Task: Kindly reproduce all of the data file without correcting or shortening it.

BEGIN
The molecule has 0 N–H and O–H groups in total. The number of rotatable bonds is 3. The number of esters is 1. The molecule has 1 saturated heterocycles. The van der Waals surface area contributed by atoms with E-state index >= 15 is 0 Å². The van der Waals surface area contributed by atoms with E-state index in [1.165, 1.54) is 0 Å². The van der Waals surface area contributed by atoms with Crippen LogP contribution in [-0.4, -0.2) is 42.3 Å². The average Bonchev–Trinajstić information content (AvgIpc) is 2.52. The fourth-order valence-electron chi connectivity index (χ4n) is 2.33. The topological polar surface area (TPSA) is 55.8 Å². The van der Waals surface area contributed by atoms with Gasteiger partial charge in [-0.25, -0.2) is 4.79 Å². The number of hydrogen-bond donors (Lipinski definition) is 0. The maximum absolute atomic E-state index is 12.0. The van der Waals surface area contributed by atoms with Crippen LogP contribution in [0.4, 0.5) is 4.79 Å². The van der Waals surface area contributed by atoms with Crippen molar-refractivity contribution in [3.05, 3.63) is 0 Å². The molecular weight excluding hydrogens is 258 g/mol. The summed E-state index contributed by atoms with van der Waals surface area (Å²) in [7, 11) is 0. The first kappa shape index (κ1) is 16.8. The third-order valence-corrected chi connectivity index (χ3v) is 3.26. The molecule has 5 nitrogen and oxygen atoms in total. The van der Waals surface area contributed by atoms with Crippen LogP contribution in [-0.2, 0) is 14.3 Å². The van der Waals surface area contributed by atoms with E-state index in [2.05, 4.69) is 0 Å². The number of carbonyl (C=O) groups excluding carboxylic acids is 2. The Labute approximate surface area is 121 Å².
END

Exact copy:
The molecule has 0 N–H and O–H groups in total. The number of rotatable bonds is 3. The number of esters is 1. The molecule has 1 saturated heterocycles. The van der Waals surface area contributed by atoms with E-state index >= 15 is 0 Å². The van der Waals surface area contributed by atoms with E-state index in [1.165, 1.54) is 0 Å². The van der Waals surface area contributed by atoms with Crippen LogP contribution in [-0.4, -0.2) is 42.3 Å². The average Bonchev–Trinajstić information content (AvgIpc) is 2.52. The fourth-order valence-electron chi connectivity index (χ4n) is 2.33. The topological polar surface area (TPSA) is 55.8 Å². The van der Waals surface area contributed by atoms with Gasteiger partial charge in [-0.25, -0.2) is 4.79 Å². The number of hydrogen-bond donors (Lipinski definition) is 0. The maximum absolute atomic E-state index is 12.0. The van der Waals surface area contributed by atoms with Crippen LogP contribution in [0.4, 0.5) is 4.79 Å². The van der Waals surface area contributed by atoms with Crippen molar-refractivity contribution in [3.05, 3.63) is 0 Å². The molecular weight excluding hydrogens is 258 g/mol. The summed E-state index contributed by atoms with van der Waals surface area (Å²) in [7, 11) is 0. The first kappa shape index (κ1) is 16.8. The third-order valence-corrected chi connectivity index (χ3v) is 3.26. The molecule has 5 nitrogen and oxygen atoms in total. The van der Waals surface area contributed by atoms with Crippen LogP contribution in [-0.2, 0) is 14.3 Å². The van der Waals surface area contributed by atoms with E-state index in [2.05, 4.69) is 0 Å². The number of carbonyl (C=O) groups excluding carboxylic acids is 2. The Labute approximate surface area is 121 Å².